In this report we describe disaster-related exposures and physical and respiratory health reported on an initial interview survey among 3,184 children enrolled in the WTCHR. Children < 5 years of age at the time of interview had a higher than expected prevalence of reported asthma after 9/11, and new diagnosis of asthma in all age groups was significantly associated with exposure to the dust cloud on 9/11. The OR for the association was increased when we restricted the outcome to those with dust cloud exposure plus eye irritation. More than half of the children had new or worsened respiratory symptoms at some time after 9/11, but the importance of this is not yet known because duration and severity of these symptoms were not determined on the initial interviews. Few children (3%) sustained direct injuries on 9/11.
The high proportion of children with new or worsened respiratory symptoms parallels findings reported for adults who lived or worked in lower Manhattan in the fall of 2001 (Brackbill et al. 2006
; Lin et al. 2005
; Reibman et al. 2005
). Follow-up of the children is needed to determine severity and duration of the symptoms reported. In adults, many symptoms abated when the smoke and dust cleared after December 2001 (Reibman et al. 2005
More severe pulmonary injury has been reported in workers who had close and intense exposure to dust and burning debris (Banauch et al. 2003
; Landrigan et al. 2004
; Skloot et al. 2004
; Wheeler et al. 2007
). Although few residents and school children had such intense exposures, nearly half of our cohort had a report of dust cloud exposure, and this was associated with new asthma diagnosis. The dust cloud was a quickly expanding mass of debris that included, among other toxics, large amounts of alkaline pulverized cement, a mucous membrane irritant. We did not find an association of new asthma diagnosis with length of time spent in lower Manhattan from 9/11 to 20 December 2001, when air pollution continued because of disaster-related fires and cleanup activities that contributed to airborne particulates. However, we cannot rule out the role of these exposures, because our estimate of time in lower Manhattan was crude, and we lacked precise information on characteristics of the children’s homes and schools (e.g., were windows open and facing truck routes, were effective filters installed).
Others have reported exacerbation of previously diagnosed asthma among adults and children in New York City after 9/11 (Fagan et al. 2002
; Szema et al. 2004
; Wagner et al. 2005
). Fagan et al. (2002)
reported that among 13% of Manhattan adults with asthma interviewed by telephone 5–9 weeks after 9/11, 27% reported an exacerbation. Two studies reported post-9/11 asthma exacerbations among children with previously diagnosed asthma (Szema et al. 2004
; Wagner et al. 2005
). Szema et al. (2004)
used data from one clinic in Manhattan’s Chinatown to compare children who lived within 5 miles of the WTC site with children who lived farther away. Children living < 5 miles from the WTC site showed a larger increase in clinic visits for asthma after 9/11, but use of rescue inhaler was greater in children at a distance. The study was limited by small sample size and use of residence distance from the WTC site as a proxy for actual exposure (Matte and Mostashari 2004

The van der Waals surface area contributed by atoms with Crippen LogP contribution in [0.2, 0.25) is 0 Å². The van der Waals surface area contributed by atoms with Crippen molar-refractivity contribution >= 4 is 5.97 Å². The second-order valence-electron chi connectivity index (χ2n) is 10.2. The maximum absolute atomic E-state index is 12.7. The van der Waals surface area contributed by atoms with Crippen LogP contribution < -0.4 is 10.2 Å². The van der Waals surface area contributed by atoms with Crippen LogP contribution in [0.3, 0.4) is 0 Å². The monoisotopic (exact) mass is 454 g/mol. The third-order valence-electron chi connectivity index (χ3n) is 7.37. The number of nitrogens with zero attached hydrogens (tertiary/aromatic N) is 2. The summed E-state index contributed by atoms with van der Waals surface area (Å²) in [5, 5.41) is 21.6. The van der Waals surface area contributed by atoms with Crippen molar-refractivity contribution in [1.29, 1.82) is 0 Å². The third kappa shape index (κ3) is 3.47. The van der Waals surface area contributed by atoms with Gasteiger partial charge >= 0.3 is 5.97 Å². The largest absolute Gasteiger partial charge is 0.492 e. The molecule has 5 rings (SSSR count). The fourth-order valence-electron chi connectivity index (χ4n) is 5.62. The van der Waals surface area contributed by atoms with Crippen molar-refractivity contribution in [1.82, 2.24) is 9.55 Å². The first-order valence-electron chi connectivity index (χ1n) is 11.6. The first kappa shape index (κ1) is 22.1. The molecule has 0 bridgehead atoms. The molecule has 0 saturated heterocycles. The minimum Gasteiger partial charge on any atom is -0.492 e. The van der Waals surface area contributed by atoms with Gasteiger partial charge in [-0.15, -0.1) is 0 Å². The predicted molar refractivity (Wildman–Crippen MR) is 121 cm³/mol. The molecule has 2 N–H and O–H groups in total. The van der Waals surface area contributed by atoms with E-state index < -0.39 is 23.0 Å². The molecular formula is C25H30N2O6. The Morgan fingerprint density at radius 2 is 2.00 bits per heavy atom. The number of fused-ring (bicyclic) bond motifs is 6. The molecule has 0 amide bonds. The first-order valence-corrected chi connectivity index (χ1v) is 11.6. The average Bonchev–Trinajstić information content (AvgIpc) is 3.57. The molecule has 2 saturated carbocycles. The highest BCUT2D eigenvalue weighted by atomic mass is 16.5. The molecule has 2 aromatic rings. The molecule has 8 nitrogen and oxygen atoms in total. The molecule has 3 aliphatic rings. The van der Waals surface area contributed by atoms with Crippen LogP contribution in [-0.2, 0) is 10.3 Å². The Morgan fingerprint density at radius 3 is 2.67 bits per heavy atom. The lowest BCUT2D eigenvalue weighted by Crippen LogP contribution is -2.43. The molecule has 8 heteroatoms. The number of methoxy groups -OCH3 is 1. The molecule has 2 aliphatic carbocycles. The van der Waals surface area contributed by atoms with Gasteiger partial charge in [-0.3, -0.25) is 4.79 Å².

). The study did not determine whether additional asthma-related care was obtained elsewhere; thus, data may be missing, especially for the “controls,” who lived farther away. Wagner et al. (2005)
examined adults and children with known asthma receiving Medicaid-managed care, using data from a mail survey and medical record review conducted in mid-2002. Overall, 21.7% of 16,629 eligible individuals 5–56 years of age responded to the survey, with lower response (19%) among parents of children 5–17 years of age. Although they noted increased asthma exacerbation among persons living near the WTC, data were not provided specifically for children included in that group (Wagner et al. 2005
). None of these studies reported on new diagnosis of asthma after 9/11.
Both environmental and psychological factors can trigger asthma and wheezing (Eder et al. 2006
; Wright et al. 1998
). Our analysis found no association between reported stress and new-onset asthma; however, the WTCHR had very limited psychological data on children, and these initial WTCHR interviews were done 2–3 years after the event, measuring psychological stress at the time of interview, not at the time of the onset of asthma.
In our cohort, the baseline age-specific prevalence of asthma before 9/11 was comparable with published data for the United States and the Northeast United States, but at the time of interview, 2–3 years after 9/11, it was higher in the youngest group, children 2–4 years of age (Centers for Disease Control and Prevention 2003
). Childhood asthma normally manifests during the first 5 years of life, often after exacerbation from an environmental irritant, allergen, or infection (Eder et al. 2006
; Peden 2003
; Pope 2000
; Wong et al. 2004
). It is possible that the intense exposures on 9/11 and during the ensuing months caused exacerbations in some children with a predisposition to asthma, resulting in increased detection and diagnosis at earlier ages than might otherwise have occurred. Consideration must also be given to the fact that children and infants are among the most susceptible to many air pollutants, in part because children’s lung development continues to adulthood (Kim 2004
). Eighty percent of alveoli are formed postnatally, and ongoing lung growth and development continues through age 18 (Gauderman et al. 2004
; Kim 2004
). Although chronic exposure to air pollution has been associated with decreased pulmonary function at age 18 (Gauderman et al. 2004
), no such data are available on short-term or disaster-related exposures (Gauderman et al. 2004
; Kim 2004
). The effect of outdoor air pollution on new development of asthma is not clear (Beasley et al. 2003
; Kim 2004
). In one prospective study, the risk of developing asthma was related to pollution only in children with high ozone exposure combined with vigorous exercise (McConnell et al. 2002
Only long-term follow-up of the children enrolled in the WTCHR will determine whether they have a sustained increase in asthma prevalence. For example, if the higher rate in very young children is attributable to de novo disease, then the increased prevalence will continue as this cohort ages. On the other hand, if the higher rate is attributable to earlier exacerbation and diagnosis in children with a predisposition for asthma, the prevalence will level off to the overall population-wide prevalence rates at older ages.